The viscosity of the magnetorheological fluid flowing through the two bypass channel parts 26 and 27 is influenced by the magnetic field generator 30, said magnetic field generator 30 being a coil through which an electric current flows, said coil generating a magnetic field which is dependent on the respective strength of the current, said magnetic field being closed in known manner via the bypass channel parts 26 and 27. When the magnetic field becomes stronger in this region, the viscosity of the magnetorheological fluid is increased, this resulting in corresponding pressure differences on both sides of the partition wall 31 and therefore in a corresponding movement of the damping valve 15, this then finding expression in a corresponding damping of the motion damper 9/10.
It becomes evident from the above explanatory remarks that the motion damper, consisting of the damping piston 10′ and the damping cylinder 10, acts via the damping valve 15 using a conventional damping fluid, wherein, however, advantageous use is made of the particular advantages of control, based on the electric signals of a program, of the damping of said motion damper by a damping valve controlled by a magnetorheological fluid, the energy for the operation of the damping valve being diverted from the movement of the damping piston via the slide piston unit, which slide piston unit, because it is filled with the magnetorheological fluid, allows the advantageous control of the damping valve by means of electric signals.
In the design of the motion damper presented in
Such a coaxial position is presented in
The displacement of the valve part 39 is accomplished via the ram 40, which, similarly to the illustrative embodiment in
This movement of the ram 40 is also accompanied by a corresponding displacement of the partition wall 41, which partition wall 41 displaces the magnetorheological fluid contained in the chambers 42 and 43, this taking place without hindrance via the bypass channel parts 46 and 47, said bypass channel parts 46 and 47 interconnecting the two chambers 42 and 43. Similarly to the illustrative embodiment in
The advantage of the design of the illustrative embodiment shown in
The construction of the motion damper with damping cylinder and axially therewith moved damping piston, as presented in
In the illustrative embodiment presented in
The two damping chambers 62 and 63 are interconnected by the connecting channel 64, in which connecting channel 64 is rotatably installed the damping valve 65, the mode of operation of which will be described in fuller detail in connection with
Connected coaxially to the rotary piston 10 a is the slide piston unit 70 with the slide piston 22 a (see
When an artificial leg is bent, the motion damper presented in
Similarly to the design shown in
With the above-presented illustrative embodiments of a controllable motion damper, the movement of the damping piston with each stroke in either direction is damped by the magnetorheological fluid, depending on the strength of the existing magnetic field. At the end of a stroke, therefore, the damping effect also ends. However, it is also possible to adjust the damping effect permanently to a fixed value which is adjusted through excitation of the respective magnetic field generator. An illustrative embodiment thereof is presented in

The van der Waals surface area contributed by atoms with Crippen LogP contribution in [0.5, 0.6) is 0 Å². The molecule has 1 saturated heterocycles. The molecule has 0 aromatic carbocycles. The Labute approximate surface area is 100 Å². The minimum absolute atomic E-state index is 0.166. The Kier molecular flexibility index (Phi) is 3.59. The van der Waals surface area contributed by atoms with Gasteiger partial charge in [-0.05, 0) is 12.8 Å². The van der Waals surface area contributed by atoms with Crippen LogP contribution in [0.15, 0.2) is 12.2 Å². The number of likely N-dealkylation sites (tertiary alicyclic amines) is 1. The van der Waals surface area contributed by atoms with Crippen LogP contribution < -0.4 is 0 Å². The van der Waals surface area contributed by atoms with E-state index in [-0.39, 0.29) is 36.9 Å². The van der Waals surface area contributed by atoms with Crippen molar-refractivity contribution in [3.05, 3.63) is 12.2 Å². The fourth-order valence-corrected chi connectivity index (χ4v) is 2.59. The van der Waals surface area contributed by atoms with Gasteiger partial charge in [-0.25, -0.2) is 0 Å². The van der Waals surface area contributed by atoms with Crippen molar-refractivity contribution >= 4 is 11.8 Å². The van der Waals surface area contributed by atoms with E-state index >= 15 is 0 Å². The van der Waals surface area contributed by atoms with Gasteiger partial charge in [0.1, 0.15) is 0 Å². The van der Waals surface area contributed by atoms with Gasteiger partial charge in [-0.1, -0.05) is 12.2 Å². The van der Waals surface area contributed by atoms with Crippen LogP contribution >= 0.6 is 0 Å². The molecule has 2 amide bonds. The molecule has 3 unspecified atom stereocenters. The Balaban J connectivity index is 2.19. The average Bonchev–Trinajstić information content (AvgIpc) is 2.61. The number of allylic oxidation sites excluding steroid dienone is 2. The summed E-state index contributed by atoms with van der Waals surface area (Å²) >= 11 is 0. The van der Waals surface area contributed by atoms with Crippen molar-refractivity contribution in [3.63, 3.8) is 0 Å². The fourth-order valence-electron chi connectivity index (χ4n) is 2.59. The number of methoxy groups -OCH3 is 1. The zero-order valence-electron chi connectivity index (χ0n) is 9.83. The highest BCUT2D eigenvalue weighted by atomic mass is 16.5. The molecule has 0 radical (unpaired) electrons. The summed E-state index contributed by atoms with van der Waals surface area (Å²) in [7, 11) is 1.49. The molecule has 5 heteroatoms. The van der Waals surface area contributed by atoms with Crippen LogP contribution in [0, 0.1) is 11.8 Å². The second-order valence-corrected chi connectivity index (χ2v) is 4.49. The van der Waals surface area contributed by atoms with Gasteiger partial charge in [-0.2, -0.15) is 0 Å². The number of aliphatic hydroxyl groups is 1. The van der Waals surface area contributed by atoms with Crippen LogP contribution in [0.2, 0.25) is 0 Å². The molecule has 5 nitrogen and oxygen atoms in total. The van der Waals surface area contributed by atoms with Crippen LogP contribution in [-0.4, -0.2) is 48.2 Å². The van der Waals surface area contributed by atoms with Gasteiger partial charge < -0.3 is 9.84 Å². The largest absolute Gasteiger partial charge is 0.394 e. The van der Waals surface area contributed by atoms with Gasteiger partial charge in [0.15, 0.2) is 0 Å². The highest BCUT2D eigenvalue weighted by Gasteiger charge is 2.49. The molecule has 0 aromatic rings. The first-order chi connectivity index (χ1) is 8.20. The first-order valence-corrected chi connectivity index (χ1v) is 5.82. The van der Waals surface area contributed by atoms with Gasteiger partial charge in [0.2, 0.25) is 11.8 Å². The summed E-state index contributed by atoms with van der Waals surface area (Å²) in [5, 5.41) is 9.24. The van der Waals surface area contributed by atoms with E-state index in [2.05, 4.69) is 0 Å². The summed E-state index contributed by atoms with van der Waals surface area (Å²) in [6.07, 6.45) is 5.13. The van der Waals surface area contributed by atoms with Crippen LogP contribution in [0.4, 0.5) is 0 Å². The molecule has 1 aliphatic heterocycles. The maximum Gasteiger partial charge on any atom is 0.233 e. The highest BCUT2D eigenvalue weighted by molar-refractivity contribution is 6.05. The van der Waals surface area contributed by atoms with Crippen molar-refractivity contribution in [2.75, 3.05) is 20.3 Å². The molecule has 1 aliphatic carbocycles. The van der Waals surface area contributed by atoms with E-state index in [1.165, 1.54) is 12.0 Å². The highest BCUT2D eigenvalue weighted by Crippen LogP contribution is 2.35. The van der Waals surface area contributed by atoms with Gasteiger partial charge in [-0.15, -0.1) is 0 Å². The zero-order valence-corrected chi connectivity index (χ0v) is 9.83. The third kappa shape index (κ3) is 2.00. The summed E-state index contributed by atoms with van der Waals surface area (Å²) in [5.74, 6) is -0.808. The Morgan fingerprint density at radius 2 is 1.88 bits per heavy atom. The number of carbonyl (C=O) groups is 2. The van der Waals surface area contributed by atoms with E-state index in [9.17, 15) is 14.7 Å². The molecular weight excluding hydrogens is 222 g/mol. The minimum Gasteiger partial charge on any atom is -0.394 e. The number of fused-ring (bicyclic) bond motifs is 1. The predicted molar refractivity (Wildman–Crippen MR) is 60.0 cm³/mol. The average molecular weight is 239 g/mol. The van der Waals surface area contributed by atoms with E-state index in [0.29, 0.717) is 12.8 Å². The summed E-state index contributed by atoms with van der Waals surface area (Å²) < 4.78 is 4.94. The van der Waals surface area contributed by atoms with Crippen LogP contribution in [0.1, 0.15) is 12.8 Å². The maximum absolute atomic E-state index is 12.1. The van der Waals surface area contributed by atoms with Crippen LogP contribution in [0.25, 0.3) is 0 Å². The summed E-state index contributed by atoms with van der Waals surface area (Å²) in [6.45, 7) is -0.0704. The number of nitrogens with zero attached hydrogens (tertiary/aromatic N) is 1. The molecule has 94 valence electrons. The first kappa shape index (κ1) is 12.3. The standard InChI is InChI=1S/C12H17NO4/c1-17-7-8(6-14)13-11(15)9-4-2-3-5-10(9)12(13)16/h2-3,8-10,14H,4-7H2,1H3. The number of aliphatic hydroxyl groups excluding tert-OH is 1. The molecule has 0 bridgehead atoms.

The damping valve 15 is adjusted via the ram 16 and, as was described in connection with the illustrative embodiment according to
This adjustment of the damping is indicated via the sensor 88, said sensor 88 being connected to the ram 16 and to the damping valve 15 and containing a magnetic sensor of known construction, wherein said magnetic sensor, depending on its adjustment, activates various devices which reproduce the adjustment of the damping valve 15 and communicate said adjustment to a controller.
The invention being thus described, it will be obvious that the same may be varied in many ways. Such variations are not to be regarded as a departure from the spirit and scope of the invention, and all such modifications as would be obvious to one skilled in the art are intended to be included within the scope of the following claims.
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|U.S. Classification||188/267.2, 188/269, 188/294, 188/266.3|
|International Classification||F16F9/26, F16F9/14, F16F9/53, F16F9/46|
|Cooperative Classification||F16F9/26, F16F9/466, A61F2/68, A61F2002/5006, F16F9/535, A61F2002/744, A61F2/64|
|European Classification||F16F9/46T, F16F9/26, F16F9/53M, A61F2/68|
|Jun 28, 2005||AS||Assignment|
Owner name: BAUERFEIND AG, GERMANY
Free format text: ASSIGNMENT OF ASSIGNORS INTEREST;ASSIGNORS:REINHARDT, HOLGER;SCHONEMANN, HANS;REEL/FRAME:016728/0171
Effective date: 20050512
|Feb 26, 2010||AS||Assignment|
Owner name: REINHARDT, HOLGER,GERMANY
Free format text: ASSIGNMENT OF ASSIGNORS INTEREST;ASSIGNOR:BAUERFEIND AG;REEL/FRAME:024002/0564
Effective date: 20081103
|May 16, 2011||REMI||Maintenance fee reminder mailed|
|Oct 9, 2011||LAPS||Lapse for failure to pay maintenance fees|
|Nov 29, 2011||FP||Expired due to failure to pay maintenance fee|
Effective date: 20111009